Colleen's thoughts on writing, directing and coaching, and her unique take on life itself!

Saturday, January 15, 2011

I'm in India!

My traveling partner, photographer Michael Conner, got waylaid with plane connections, so won't arrive until tomorrow morning (he as the camera equipment, I have the clothes...).

The itinerary: Seattle to Philadelphia, to Rome (Italy), to Milan (Italy) from there to New Delhi. 2.5 days of near constant plane travel except for the 8 hour layover in Rome.

I saw the most fascinating sunset I've ever encountered flying from Rome to Milan last night. Deep rich ribbons of a purple red, layered with yellow, blue and black. Then witnessed one of the most sensational sunrises as we flew into India at dawn. The flight from Milan to New Delhi was one of the best I've ever experienced; Alitalia Airlines uses Boeing jets with larger, more comfortable seats; the flight attendants were wonderful, the food good, the movie and other entertainment selections impressive (I saw a Bollywood film that featured Bollywood hip hop music! It's great!). Overall, a pleasant surprise and one I look forward to repeating on the trip back.

My driver/guide picked me up at the Indira Ghandi International Airport and drove me around for some time; I have not been culture shocked as I'm told so many Americans are. It is what it is - a colossal mashup of extreme poverty and wealth; complete populations living on the street next to buildings that comfortably house many of their wealthy and middle class fellow citizens.

I also met my host, a man for whom I have considerable respect. He is a well known actor/director, philanthropist, business person and philosopher in India who believes that the education of girls and gender equality is the key to world peace and a stable international financial community.

We recover from our near three days of travel tomorrow; Monday we tour Jaipur, Tuesday we're off to the school for underprivileged girls (from 20 nations), which is a two and a half hour drive from New Delhi; girls who come from abject poverty (no food or water) who now have the opportunity to create new lives.

I'm screening my comedy feature film, The Whole Truth, for them and talking about filmmaking (I'm former president and international liaison for Women In Film/Seattle - don't know if I mentioned that). We'll talk about all the professions that go into making one movie. There's also some interest in my background as a journalist, the skills of which I'm happy to share.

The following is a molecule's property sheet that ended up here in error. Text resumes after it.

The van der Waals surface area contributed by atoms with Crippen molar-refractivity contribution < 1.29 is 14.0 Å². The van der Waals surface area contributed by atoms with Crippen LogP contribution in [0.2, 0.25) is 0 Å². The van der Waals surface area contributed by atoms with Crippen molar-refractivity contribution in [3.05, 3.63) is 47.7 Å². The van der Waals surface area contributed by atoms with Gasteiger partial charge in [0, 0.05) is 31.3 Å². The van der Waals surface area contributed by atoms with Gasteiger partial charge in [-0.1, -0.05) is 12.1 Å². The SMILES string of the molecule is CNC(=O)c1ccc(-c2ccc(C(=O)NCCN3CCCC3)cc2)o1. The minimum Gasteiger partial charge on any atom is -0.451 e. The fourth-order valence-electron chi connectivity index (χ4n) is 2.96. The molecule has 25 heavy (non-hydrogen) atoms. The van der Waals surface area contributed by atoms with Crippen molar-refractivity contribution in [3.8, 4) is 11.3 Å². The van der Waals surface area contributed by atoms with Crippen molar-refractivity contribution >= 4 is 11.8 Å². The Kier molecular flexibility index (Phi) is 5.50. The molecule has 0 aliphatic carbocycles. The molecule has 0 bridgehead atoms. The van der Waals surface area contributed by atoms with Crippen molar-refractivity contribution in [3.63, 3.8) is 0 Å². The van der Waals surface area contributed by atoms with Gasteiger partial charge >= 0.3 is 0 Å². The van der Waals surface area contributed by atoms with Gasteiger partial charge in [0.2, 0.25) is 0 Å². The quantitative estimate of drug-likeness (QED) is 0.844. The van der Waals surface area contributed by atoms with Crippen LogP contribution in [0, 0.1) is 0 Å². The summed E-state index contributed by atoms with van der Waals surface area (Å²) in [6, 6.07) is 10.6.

Then I'm guiding them through an interactive creation - we'll make up the story of a little girl who was born with nothing but created a successful life for herself despite everything. I'm taking that story to a sound studio later to narrate it, adding sound effects and music. I'm including some of the girls (including one whose voice will be used as our heroine as a youngster) so they can learn more about sound production. We'll have copies made of the CD for every girl (there are 700) so each will have proof positive that something can, indeed, be made out of nothing!

We follow up with me talking about the philosophy of my problem-solving book The 100% Solution, which focuses on the solution rather than continually rehashing the problem and remaining stuck in it. The cause of the problem is exposed through this four-step system, so it can be dealt with in a way that replaces the problem with a new, healing and positive thought process. Each girl, faculty and staff member receives a copy at no cost.

It's going to be *so* much fun!

Because I've been so busy running miles through airports these past nearly 3 days, I've lost weight. And my relationship with food here will be different - I'm going to be working with girls whose families have no food or water. I want to appreciate every morsel I eat now; every drop I drink. Respect food more. In the US I believe we take cheap food for granted and just swill it rather than appreciate what it is, where it comes from and how it came to be sitting on our table and nourishing our bodies. Drinking water and eating will become more of a ritual, a near spiritual practice rather than just the occasion to fill up a nutritional need to keep the engine running.

Right now, however, I'm going to get rested up and look forward to Michael's arrival tomorrow morning!

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